Addis Ababa: US Secretary of State John Kerry warned on Thursday of the risk of genocide and famine in South Sudan, brandishing the threat of sanctions against leaders of the country's warring factions.
Outrage is mounting over the scale of killings in South Sudan, with both government forces loyal to President Salva Kiir and rebels backing ex-vice-president Riek Machar implicated in massacres, rapes, attacks on UN bases and recruiting child soldiers.
"There are very disturbing leading indicators of the kind of ethnic, tribal, targeted nationalistic killings taking place that raise serious questions," Kerry told reporters in the Ethiopian capital.
"Were they to continue in the way they've been going (they) could really present a very serious challenge to the international community with respect to the questions of genocide," he added.
Fears of both genocide and famine in war-torn South Sudan dominated Kerry's agenda on Thursday, one day after arriving in Ethiopia to launch a six-day Africa tour focusing on the continent's most brutal conflicts.
"Those who are responsible for targeted killings based on ethnicity or nationality have to be brought to justice, and we are actively considering sanctions against those who commit human rights violations and obstruct humanitarian assistance," he said.
President Barack Obama signed a decree last month authorising punitive sanctions, including the seizure of assets and visa bans, against anyone in South Sudan deemed to be threatening peace efforts.
The US was instrumental in helping South Sudan gain independence from Khartoum in 2011, and Kerry's visit to the region has been taken as a sign of growing unease in Washington over how the country has collapsed in such a short period time.
Thousands of people have already been killed — and possibly tens of thousands — with at least 1.2 million people forced to flee their homes in the world's newest country.
Kerry's comments followed warnings on Wednesday by top United Nations rights officials, who vowed they would to do everything in their power to prevent the country from sliding into genocide, and warned of the growing risk of famine.
"We need to try to prevent the widespread famine that could conceivably flow from the violence that is taking place there now," Kerry said, adding he was frustrated at the apparent lack of concern by both Kiir and Machar to stop the war.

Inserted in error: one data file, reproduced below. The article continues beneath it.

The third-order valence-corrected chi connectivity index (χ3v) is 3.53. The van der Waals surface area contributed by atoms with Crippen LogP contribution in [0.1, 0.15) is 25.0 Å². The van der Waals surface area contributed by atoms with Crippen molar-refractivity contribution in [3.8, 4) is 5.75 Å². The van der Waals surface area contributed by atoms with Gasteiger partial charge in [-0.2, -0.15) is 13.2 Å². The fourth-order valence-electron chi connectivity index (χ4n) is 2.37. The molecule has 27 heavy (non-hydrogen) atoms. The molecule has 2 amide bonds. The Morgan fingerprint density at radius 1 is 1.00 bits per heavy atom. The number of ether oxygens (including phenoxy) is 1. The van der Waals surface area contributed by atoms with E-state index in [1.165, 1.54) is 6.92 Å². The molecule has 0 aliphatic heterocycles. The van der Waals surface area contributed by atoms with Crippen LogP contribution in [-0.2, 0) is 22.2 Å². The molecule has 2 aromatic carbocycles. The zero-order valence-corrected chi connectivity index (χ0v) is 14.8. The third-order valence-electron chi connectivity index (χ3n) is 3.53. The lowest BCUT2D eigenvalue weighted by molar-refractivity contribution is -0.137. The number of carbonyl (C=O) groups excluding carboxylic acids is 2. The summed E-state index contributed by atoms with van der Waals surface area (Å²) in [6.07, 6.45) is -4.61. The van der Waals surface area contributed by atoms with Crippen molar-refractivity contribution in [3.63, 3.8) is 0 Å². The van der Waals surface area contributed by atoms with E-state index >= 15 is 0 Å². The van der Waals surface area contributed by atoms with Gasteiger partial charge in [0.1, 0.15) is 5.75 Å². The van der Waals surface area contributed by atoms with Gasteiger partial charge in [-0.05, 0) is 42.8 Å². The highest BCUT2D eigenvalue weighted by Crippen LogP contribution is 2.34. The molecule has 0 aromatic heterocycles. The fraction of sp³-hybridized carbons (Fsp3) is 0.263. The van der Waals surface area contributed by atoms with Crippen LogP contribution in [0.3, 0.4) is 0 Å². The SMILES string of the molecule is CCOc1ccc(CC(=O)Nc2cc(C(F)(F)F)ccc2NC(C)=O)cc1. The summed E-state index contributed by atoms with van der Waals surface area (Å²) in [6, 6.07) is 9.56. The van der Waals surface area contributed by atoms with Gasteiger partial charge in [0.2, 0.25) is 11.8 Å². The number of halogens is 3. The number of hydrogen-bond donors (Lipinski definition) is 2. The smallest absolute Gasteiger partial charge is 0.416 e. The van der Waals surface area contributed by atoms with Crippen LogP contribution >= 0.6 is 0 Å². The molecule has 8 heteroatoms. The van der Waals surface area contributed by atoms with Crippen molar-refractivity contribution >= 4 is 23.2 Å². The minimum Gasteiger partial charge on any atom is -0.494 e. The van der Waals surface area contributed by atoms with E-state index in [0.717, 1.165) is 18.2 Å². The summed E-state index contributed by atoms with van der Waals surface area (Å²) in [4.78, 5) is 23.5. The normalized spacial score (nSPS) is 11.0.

"I was frankly disappointed by both individuals' responses," he said, adding that he had spoken many times to both leaders.
The war has taken on a bitter ethnic dimension, pitching Kiir's Dinka community against the Nuer of Machar, but the US diplomats travelling with Kerry said the heart of the conflict was rather a personal
"Riek Machar-Salva Kiir battle".
On Wednesday the UN High Commissioner for Human Rights, Navi Pillay, issued a similarly damning criticism of Kiir and Machar, saying she was "appalled by the apparent lack of concern about the risk of famine displayed by both leaders."
"The deadly mix of recrimination, hate speech, and revenge killings... seems to be reaching boiling point," Pillay said.
The UN this week made a desperate appeal for a one - month truce to avert a famine and humanitarian disaster, with seven million facing hunger.
South Sudan's government insists it wants peace, and Information Minister Michael Makuei said that while "bloodshed is an undeniable part of our past", Juba would work with Kerry to "help bring this conflict to a close".
South Sudan peace talks resumed again on Monday in Ethiopia after long delays, but have made little progress. A ceasefire signed in January is in tatters, with tens of thousands of people sheltering in UN bases following a wave of ethnic massacres and other war crimes.
The crisis topped the agenda as Kerry held talks on Thursday with counterparts from Ethiopia, Kenya and Uganda. They discu